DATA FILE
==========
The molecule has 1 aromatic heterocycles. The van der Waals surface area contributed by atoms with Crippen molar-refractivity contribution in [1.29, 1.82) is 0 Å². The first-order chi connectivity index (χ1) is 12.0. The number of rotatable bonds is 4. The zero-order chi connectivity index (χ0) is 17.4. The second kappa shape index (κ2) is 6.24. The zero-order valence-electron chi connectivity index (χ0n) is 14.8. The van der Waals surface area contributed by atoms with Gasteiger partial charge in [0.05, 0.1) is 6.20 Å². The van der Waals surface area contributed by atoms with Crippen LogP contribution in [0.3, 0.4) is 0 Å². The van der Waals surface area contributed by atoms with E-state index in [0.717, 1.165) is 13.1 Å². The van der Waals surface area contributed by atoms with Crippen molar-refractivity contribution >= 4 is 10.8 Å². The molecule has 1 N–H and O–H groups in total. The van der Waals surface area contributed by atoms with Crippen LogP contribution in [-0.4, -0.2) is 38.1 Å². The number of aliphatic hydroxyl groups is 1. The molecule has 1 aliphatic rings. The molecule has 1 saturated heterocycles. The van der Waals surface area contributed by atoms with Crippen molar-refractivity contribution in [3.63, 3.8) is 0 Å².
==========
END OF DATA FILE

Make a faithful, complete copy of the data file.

The molecule has 1 aromatic heterocycles. The van der Waals surface area contributed by atoms with Crippen molar-refractivity contribution in [1.29, 1.82) is 0 Å². The first-order chi connectivity index (χ1) is 12.0. The number of rotatable bonds is 4. The zero-order chi connectivity index (χ0) is 17.4. The second kappa shape index (κ2) is 6.24. The zero-order valence-electron chi connectivity index (χ0n) is 14.8. The van der Waals surface area contributed by atoms with Gasteiger partial charge in [0.05, 0.1) is 6.20 Å². The van der Waals surface area contributed by atoms with Crippen LogP contribution in [0.3, 0.4) is 0 Å². The van der Waals surface area contributed by atoms with E-state index in [0.717, 1.165) is 13.1 Å². The van der Waals surface area contributed by atoms with Crippen molar-refractivity contribution >= 4 is 10.8 Å². The molecule has 1 N–H and O–H groups in total. The van der Waals surface area contributed by atoms with Crippen LogP contribution in [-0.4, -0.2) is 38.1 Å². The number of aliphatic hydroxyl groups is 1. The molecule has 1 aliphatic rings. The molecule has 1 saturated heterocycles. The van der Waals surface area contributed by atoms with Crippen molar-refractivity contribution in [3.63, 3.8) is 0 Å².